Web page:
Tax and Estate Planning in 2020: Four Months Left
This difficult year is quickly coming to a close. Thank goodness! The election in November is huge in terms of how one should view 2020 tax and estate planning moves. If elected, Joe Biden’s tax plan consists of proposals to raise taxes on individuals and businesses. State and local governments will also impose increased taxes and fees on individuals and businesses. Deferring tax obligations is possibly not in vogue this year. Selling capital assets, paying income tax and completing 1031 exchanges may end up being the best planning moves before we say goodbye to 2020.
Highlights of Mr. Biden’s tax plan include the following:
- Increase in the corporate income tax rate: The Biden camp proposes to increase the corporate tax rate from 21% to 28%.
- A minimum corporate tax rate: Mr. Biden proposes a minimum tax of 15% on companies with $100 million or more in annual net income. This minimum tax will operate as an alternative minimum tax, with corporations paying the greater of their normal income tax rate or 15%. Net operating losses will continue to carry forward and foreign tax credits will continue to be available.
- Individual marginal income tax rate increase: Mr. Biden plans to return the top marginal income tax rate to 39.6%. Currently, this top marginal rate applies to earned income above $518,400 for single filers and over $622,050 for married couples filing jointly.
- Reinstitute the payroll tax on the top 1%: Currently all income between $.01 and $137,000 is subject to the 12.4% payroll tax that funds Social Security. Mr. Biden seeks to have this tax apply to income above $400,000. Income between $137,000 and $400,000 would continue to be exempt.
- Increase of the capital gains tax rate on filers with incomes above $1.0 million: Biden’s proposal will tax filers with over $1.0 million in income at ordinary income tax rates. The Net Investment Income Tax will continue to apply to these filers for a total tax rate of 43%.
- Limit itemized deductions: Mr. Biden proposes a cap on itemized deductions of 28%. A taxpayer or couple filing jointly will only receive a maximum benefit of $0.28 for each dollar of itemized tax deductions. This includes charitable contributions.
- Small business income deductions phase out over $400,000: Mr. Biden intends to phase out the qualified business income deduction (generally for pass-through income from partnerships and S corporations) for individuals with income exceeding $400,000. These provisions will effectively increase the tax rate on some pass-through income from 29.6% to 39.6%.
- Stepped-up basis elimination: Mr. Biden’s plan will end the practice of stepping-up the cost basis of inherited property to fair market value at the time of death.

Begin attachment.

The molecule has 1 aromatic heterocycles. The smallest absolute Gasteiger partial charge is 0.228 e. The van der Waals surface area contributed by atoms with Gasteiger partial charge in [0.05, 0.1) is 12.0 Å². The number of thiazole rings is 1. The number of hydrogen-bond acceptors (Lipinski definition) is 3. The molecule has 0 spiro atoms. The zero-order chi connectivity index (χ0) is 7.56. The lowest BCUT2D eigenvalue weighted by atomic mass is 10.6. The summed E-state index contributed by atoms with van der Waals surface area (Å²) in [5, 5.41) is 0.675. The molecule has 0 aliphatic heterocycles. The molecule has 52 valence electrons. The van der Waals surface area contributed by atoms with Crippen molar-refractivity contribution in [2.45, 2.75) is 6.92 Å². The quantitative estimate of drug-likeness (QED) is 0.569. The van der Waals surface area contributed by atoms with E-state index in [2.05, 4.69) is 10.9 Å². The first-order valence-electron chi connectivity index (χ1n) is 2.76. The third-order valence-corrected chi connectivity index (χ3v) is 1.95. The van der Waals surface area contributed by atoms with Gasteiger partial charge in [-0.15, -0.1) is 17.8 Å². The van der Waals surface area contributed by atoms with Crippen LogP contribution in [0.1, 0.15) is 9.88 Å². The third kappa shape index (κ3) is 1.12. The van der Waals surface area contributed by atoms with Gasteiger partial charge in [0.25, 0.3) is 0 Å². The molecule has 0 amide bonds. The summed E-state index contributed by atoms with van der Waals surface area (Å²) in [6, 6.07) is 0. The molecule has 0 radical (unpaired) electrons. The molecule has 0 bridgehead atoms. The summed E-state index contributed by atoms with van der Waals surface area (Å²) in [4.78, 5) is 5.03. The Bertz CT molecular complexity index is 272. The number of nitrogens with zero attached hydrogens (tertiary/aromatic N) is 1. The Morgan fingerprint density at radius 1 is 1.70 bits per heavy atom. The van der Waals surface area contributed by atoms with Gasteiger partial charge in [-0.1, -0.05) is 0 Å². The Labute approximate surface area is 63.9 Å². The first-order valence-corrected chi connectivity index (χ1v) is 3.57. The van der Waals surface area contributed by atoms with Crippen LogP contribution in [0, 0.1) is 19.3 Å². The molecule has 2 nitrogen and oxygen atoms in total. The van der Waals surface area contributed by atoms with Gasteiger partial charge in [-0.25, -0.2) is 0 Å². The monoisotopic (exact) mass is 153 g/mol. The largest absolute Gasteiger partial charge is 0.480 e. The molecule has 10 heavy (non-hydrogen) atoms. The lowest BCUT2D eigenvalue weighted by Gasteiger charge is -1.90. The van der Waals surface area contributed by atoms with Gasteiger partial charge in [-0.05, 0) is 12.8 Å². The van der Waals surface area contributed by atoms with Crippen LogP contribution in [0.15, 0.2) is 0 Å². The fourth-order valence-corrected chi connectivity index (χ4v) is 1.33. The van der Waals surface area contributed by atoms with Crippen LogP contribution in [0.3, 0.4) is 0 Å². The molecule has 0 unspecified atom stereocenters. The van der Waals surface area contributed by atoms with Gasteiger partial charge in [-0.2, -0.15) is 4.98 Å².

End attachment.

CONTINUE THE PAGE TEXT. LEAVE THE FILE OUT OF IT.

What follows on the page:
- Increase the estate tax rate. Mr. Biden has suggested raising the estate tax rate which is currently set at 40%.
- Decrease in the estate and gift tax exemption. The current estate and gift tax exemption of $11,580,000 is set to decrease on January 1, 2026, to $5,000,000. It is anticipated that any tax reform will seek to lower the exemption under a Biden administration.
- Repeal the rules related to like-kind exchanges: Mr. Biden proposes to repeal the ability of taxpayers to avoid deferring capital gains taxes on the sale of real property if the sales proceeds are invested in replacement property valued the same as the original property within 180 days of sale.
It is imperative to think through possible planning moves if you have not already done so. Waiting for the results of the election is not practical for a lot of reasons. First, that will only give you seven weeks to plan and implement your plan. If the election results are contested, the outcome of the election may not be known until 2021. Getting a plan in place now that can be implemented in late November or December is the best course of action.
Considerations include the following:
- Maximizing annual gifting: This should always be a part of planning, irrespective of an unpredictable economy, election or likely changes in estate tax law. An individual can gift up to $15,000 to any individual without incurring a gift tax or using up the lifetime exemption.
- Use of lifetime exemption: As stated above, the 2020 lifetime exemption from estate tax is $11.58 million per person. So, a couple can gift up to $23,160,000. Carving out appropriate assets and contemplating trust structures to effectuate gifting to use up as much of the lifetime exemption as possible should happen now.
- Completion of 1031 exchanges: If you are contemplating a 1031 exchange, do it this year. Do not wait until next year.
- Stop deferrals and pay tax: If you have been implementing deferral strategies, you may want to stop and pay tax in 2020.
- Recognize capital gains: If you want to sell a capital asset you may consider completing the transaction this year.
- Installment sales to irrevocable trusts: A deterrent to completing an installment sale to an irrevocable trust is the elimination of a step-up in basis upon death. If the step-up is eliminated, you will not lose out on this benefit by doing the installment sale. So, there will still be a good estate tax planning tool still in play next year if needed.
These are just a few of the items which need to be considered. The key to all planning is to integrate all tax and estate tax moves with your estate plan, asset protection plan and retirement/succession plan. Less than four months remain so now is the time to get organized.